Researchers around the world are grappling with a disturbing trend that has sent shockwaves reverberating through the medical community: almost 100 percent of children under the age of two show telltale signs of primary degenerative dementia.

“This is downright frightening,” said Stanford medical researcher Lauren Hilton, who has a personal connection to the issue as her own 17-month-old daughter was recently diagnosed with Alzheimer’s. “The fact that the disease can have its onset this early in infants who are otherwise completely healthy speaks volumes about what sort of unpredictable sickness we’re struggling to cure here.”

“Degeneration of cognitive function is an early warning sign,” said Hilton. “If your child is startled or delighted when you uncover your eyes with your hands and say ‘PEEK-A-BOO!’ it is most likely Alzheimer’s interfering with their sense of object permanence.”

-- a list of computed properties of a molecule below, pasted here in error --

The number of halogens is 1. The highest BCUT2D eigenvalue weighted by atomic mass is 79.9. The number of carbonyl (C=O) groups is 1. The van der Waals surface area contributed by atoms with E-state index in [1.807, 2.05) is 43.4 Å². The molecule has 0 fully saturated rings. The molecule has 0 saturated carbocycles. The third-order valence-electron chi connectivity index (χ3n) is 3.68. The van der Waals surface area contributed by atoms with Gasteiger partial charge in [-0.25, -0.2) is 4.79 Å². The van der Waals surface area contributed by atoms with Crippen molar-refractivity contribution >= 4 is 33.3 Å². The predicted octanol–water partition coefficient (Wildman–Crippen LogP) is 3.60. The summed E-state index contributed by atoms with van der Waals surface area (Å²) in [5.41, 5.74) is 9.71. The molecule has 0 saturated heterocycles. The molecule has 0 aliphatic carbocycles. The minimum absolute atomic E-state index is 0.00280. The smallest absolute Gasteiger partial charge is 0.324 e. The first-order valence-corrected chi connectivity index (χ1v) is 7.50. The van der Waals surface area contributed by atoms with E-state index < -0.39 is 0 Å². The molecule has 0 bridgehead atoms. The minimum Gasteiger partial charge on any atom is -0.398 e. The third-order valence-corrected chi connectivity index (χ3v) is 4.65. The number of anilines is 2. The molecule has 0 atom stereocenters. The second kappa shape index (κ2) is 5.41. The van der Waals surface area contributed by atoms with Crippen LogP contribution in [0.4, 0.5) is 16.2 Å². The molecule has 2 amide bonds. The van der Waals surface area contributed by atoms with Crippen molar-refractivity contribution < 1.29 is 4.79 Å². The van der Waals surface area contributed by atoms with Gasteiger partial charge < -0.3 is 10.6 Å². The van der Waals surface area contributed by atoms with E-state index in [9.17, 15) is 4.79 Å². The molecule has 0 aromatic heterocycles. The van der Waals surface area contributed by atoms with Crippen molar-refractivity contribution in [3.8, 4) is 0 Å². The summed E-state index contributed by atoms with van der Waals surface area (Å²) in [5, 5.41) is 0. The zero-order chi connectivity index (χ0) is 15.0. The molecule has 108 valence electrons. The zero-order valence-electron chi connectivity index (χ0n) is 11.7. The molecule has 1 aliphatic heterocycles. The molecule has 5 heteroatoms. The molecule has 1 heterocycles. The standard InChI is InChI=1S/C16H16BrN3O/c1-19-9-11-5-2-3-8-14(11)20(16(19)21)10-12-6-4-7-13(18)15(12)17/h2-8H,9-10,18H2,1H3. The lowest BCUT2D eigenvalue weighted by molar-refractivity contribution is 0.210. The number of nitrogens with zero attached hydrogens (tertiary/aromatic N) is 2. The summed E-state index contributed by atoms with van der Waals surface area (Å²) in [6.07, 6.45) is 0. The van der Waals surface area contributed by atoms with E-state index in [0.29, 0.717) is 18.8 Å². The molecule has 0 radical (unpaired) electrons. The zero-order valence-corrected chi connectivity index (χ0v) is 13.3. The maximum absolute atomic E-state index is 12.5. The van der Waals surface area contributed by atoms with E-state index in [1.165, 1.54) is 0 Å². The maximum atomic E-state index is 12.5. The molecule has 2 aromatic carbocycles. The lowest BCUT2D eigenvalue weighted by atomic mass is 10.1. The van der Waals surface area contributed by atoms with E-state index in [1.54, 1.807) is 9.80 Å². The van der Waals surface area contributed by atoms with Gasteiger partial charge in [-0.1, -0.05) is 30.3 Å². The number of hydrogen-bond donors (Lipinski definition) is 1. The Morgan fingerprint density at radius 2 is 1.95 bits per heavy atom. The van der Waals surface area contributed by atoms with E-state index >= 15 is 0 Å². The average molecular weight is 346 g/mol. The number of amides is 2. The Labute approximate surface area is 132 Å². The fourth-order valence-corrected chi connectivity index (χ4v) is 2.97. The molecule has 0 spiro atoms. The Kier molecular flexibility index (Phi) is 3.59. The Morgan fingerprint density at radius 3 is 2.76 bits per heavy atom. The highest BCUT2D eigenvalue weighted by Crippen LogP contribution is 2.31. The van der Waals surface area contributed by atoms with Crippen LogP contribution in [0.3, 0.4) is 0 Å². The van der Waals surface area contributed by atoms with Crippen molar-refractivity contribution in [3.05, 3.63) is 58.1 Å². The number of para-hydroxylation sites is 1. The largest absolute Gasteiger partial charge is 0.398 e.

Likewise, developed motor skills often take a turn for the worse after the onset of Alzheimer’s.

“If your baby stumbles or even falls when taking their first steps, you should further test for Alzheimer’s by asking them to read a passage out of a well-known book—“David Copperfield,” for example. If they stare blankly or try to chew on the book, see a doctor immediately,” she recommended.

Other signs that your baby may have Alzheimer’s include being unable to remember what he or she did yesterday, producing copious amounts of saliva and making vocal noises that are unintelligible and repetitive.

It is every parent’s worst nightmare to have to bring in his or her child for diagnosis for Alzheimer’s, but it is the kindest thing you can do for everybody, the study concluded.

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